I am 23 years old and currently in the process of buying my first house. Yes it’s true: despite having been born in 1992, I have managed to get my foot on the first rung of the elusive property ladder.
In the current economic climate, buying a house seems like an impossible dream for many people my age. The cost of private renting is too high, saving is too difficult and time is moving too quickly. I had these very worries, unable to see how I would ever be in a position to even think about owning a property.
Fast forward to the present and I’m weeks away from completion. It hasn’t been easy, I’ll admit. It has taken perseverance, sacrifice and (a whole lot of) patience, but I stand as proof that the life of a twenty-something isn’t destined to be a damp flat and an awkward landlord. It is possible! Here’s what I’ve learned over the past months – if nothing else, I hope it will provide my fellow millennials with a little encouragement and hope for the future.
1. Don’t go kayaking without a paddle
Well, you wouldn’t, would you? And likewise, you shouldn’t go property searching without knowing the facts. Truth be told, when I first started to seriously consider buying I was pretty much oblivious to the extent of the cost. On top of the deposit, there are mortgage advisers, conveyancers, surveyors… All of these vary in cost, although even the least expensive options are going to set you back a few thousand at least. You need to know exactly what this business is going to cost you from the word go.
But don’t be put off – it’s still possible. My point is simply that, before you do anything, you absolutely must figure out all the different costs that come with buying a house and work out how much you’re going to need overall. This way you’ll be saving with a clear goal in mind and be spared a lot of stress down the line. Ask other people for help too – nobody knows the costs better than a person who’s been there and got the t-shirt!
2. Make use of the help that's out there
The government runs a number of schemes to support people in buying property, including the Help To Buy ISA for first time buyers. Check out helptobuy.gov.uk for more information on what’s available for you.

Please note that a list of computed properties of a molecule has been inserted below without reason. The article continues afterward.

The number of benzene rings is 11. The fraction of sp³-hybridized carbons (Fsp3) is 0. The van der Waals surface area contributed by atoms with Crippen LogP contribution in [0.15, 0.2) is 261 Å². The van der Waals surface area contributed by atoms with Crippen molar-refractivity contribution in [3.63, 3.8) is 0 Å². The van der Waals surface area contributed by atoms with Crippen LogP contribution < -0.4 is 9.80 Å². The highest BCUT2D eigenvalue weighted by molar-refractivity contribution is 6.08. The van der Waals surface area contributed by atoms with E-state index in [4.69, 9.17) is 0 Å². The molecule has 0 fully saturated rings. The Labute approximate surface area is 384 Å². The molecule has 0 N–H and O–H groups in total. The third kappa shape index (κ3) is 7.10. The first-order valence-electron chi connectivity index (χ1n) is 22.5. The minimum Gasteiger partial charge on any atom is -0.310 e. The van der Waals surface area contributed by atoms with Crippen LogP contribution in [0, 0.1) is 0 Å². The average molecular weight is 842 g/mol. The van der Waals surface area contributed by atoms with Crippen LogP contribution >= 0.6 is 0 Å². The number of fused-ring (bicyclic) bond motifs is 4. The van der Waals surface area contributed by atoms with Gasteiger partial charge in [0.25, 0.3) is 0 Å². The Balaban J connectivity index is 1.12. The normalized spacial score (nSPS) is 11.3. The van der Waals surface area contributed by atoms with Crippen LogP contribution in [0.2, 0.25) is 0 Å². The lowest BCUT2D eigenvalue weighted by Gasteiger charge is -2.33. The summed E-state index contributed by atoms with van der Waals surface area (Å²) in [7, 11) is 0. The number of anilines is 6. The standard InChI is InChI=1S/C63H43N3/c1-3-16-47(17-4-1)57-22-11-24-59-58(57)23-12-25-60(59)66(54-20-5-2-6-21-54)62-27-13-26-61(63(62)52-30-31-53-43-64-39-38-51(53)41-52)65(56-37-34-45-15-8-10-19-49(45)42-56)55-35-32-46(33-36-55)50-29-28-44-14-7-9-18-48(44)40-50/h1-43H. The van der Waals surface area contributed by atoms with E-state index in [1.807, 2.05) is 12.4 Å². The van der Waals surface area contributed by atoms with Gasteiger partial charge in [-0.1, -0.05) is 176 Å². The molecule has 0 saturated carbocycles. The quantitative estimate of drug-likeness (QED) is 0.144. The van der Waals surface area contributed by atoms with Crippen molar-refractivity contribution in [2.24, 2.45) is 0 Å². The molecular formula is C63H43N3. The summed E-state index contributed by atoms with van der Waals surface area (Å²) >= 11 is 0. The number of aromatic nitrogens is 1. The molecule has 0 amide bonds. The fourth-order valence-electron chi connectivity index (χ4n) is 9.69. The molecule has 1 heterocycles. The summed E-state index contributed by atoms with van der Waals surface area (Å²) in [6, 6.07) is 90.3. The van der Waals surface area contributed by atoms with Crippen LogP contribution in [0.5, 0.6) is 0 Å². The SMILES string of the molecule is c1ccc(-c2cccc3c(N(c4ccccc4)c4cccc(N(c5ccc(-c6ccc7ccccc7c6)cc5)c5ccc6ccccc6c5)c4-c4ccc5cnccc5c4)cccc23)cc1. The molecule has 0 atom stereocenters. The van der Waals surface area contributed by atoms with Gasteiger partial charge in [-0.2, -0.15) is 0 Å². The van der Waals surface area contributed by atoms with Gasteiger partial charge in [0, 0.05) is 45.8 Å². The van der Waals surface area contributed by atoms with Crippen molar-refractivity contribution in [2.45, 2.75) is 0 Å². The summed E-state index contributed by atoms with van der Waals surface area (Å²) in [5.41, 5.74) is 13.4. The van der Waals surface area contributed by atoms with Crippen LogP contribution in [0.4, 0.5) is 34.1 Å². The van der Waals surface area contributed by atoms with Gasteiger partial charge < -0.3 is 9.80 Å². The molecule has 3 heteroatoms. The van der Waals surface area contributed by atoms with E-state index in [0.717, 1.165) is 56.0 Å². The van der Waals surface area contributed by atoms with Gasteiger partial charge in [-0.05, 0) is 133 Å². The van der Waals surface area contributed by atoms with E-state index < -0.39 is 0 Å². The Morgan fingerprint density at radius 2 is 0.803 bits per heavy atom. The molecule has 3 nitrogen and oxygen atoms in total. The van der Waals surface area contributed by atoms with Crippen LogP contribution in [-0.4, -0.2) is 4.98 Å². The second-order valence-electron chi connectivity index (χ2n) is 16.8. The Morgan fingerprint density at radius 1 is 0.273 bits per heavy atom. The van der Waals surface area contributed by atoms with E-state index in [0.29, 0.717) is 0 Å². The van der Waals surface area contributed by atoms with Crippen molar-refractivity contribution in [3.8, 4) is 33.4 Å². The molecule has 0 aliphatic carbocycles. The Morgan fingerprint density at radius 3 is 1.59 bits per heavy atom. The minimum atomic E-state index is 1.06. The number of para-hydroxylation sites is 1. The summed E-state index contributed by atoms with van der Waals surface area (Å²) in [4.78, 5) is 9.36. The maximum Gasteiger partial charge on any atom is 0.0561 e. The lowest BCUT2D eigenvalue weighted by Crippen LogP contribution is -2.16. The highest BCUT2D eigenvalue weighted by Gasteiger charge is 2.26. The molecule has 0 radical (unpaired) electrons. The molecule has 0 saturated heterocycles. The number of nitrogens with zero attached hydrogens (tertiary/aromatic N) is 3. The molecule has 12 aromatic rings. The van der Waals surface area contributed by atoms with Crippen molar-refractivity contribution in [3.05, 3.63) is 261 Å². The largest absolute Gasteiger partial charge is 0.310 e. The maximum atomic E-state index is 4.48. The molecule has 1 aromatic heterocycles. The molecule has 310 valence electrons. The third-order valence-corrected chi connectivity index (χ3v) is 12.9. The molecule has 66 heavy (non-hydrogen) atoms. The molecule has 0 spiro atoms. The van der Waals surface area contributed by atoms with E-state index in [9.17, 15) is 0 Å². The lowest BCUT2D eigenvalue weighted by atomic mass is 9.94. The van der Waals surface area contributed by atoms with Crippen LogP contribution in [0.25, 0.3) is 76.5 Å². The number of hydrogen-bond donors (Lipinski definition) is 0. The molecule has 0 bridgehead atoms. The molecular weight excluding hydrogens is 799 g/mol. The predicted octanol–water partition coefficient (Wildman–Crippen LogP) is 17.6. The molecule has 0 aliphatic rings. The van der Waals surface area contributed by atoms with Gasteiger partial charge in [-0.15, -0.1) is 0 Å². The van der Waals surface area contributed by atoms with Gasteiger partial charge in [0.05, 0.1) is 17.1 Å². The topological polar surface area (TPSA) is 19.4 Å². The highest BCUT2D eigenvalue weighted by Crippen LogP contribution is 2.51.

3. Make small changes for better things
Back when I was spending just over half of my total monthly income on a private rented flat, I was just about managing to save £10 or £20 per month. It’s times like these that you have to make a decision – could you give something up in favour of better future prospects? Find a less expensive flat? Move closer to work to reduce commuting costs? Get rid of the car altogether? Provided it’s feasible under your own circumstances, a temporary downgrade in certain areas can ultimately open up lots of doors for you.
I chose to move back in with my parents. The perks included paying a lower amount for board than I had been for rent every month, which meant increased savings. The downsides included going from a spacious flat back into my pokey childhood room, complete with wilting posters on the walls from when I moved out five years ago. It hasn’t been ideal at times but, in the long run, a sacrifice worth making.
4. Be strict with your savings
So you’ve made some cuts to your expenditure and you’re saving more than ever – happy days! Alas, what feels like a sudden cash injection can lead to a temptation to spend, so try not to lose sight of the end goal. Perhaps keep a picture of your ideal house or sticky note reminders where you’ll often see them (on the fridge, in the bathroom) or where temptation most often hits (in your wallet/purse, on your laptop).
5. Get your head around mortgages, they're going to become a big part of your life
I remember when my understanding of a mortgage relied on the Monopoly instruction book. As it happens, it’s a little more complex than that. A mortgage adviser should be able to help you get to grips with it, but be aware of extra cost and, importantly, make sure they’re regulated.
Bear in mind the amount you’ll be allowed to borrow on a mortgage will depend on your salary and circumstances and you’ll have monthly repayments to make. As every piece of correspondence will tell you in blaring red letters, your property may be repossessed if you don’t keep up with your repayments!
6. Fight with the wallpaper, not the neighbours
Finally, you’re ready to start property searching. A young person looking for their first home can easily become like a child in a sweet shop. You’re immediately drawn towards the first beautiful house you see, fall in love with it and the rest is history. Yes, this was me, until my wonderful dad gave me a great piece of advice: go for the worst possible property in the best possible area. You can fairly easily fix up a house, but it will be considerably more difficult to fix up the surrounding area. Essentially, be mature about it, know your priorities, and remember your heart and your head both make points worth taking into account!